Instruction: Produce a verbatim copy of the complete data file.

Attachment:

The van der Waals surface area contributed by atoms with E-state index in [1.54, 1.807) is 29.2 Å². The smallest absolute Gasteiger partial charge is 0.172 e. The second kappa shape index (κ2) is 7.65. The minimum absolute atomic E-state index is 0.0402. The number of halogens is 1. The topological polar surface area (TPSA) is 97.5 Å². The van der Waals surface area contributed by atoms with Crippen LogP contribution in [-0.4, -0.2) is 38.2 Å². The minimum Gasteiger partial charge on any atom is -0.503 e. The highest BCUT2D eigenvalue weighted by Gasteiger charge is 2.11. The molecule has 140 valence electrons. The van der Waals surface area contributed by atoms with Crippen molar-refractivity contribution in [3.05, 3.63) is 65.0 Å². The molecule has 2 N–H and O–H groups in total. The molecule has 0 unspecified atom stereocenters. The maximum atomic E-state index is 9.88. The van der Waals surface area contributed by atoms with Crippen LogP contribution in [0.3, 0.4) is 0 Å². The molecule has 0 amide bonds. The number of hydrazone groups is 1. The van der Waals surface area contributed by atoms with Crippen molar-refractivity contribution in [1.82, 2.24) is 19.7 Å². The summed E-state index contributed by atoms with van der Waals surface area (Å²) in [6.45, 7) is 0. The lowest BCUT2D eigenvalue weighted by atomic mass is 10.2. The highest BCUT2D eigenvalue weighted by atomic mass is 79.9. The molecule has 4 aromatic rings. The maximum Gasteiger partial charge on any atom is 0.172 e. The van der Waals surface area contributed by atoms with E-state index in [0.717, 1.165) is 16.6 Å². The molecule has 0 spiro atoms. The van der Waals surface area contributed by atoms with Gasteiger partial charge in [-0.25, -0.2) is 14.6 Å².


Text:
The van der Waals surface area contributed by atoms with E-state index in [1.54, 1.807) is 29.2 Å². The smallest absolute Gasteiger partial charge is 0.172 e. The second kappa shape index (κ2) is 7.65. The minimum absolute atomic E-state index is 0.0402. The number of halogens is 1. The topological polar surface area (TPSA) is 97.5 Å². The van der Waals surface area contributed by atoms with Crippen LogP contribution in [-0.4, -0.2) is 38.2 Å². The minimum Gasteiger partial charge on any atom is -0.503 e. The highest BCUT2D eigenvalue weighted by Gasteiger charge is 2.11. The molecule has 140 valence electrons. The van der Waals surface area contributed by atoms with Crippen molar-refractivity contribution in [3.05, 3.63) is 65.0 Å². The molecule has 2 N–H and O–H groups in total. The molecule has 0 unspecified atom stereocenters. The maximum atomic E-state index is 9.88. The van der Waals surface area contributed by atoms with Crippen LogP contribution in [0.3, 0.4) is 0 Å². The molecule has 0 amide bonds. The number of hydrazone groups is 1. The van der Waals surface area contributed by atoms with Crippen molar-refractivity contribution in [1.82, 2.24) is 19.7 Å². The summed E-state index contributed by atoms with van der Waals surface area (Å²) in [6.45, 7) is 0. The lowest BCUT2D eigenvalue weighted by atomic mass is 10.2. The highest BCUT2D eigenvalue weighted by atomic mass is 79.9. The molecule has 4 aromatic rings. The maximum Gasteiger partial charge on any atom is 0.172 e. The van der Waals surface area contributed by atoms with E-state index in [0.717, 1.165) is 16.6 Å². The molecule has 0 spiro atoms. The van der Waals surface area contributed by atoms with Gasteiger partial charge in [-0.25, -0.2) is 14.6 Å².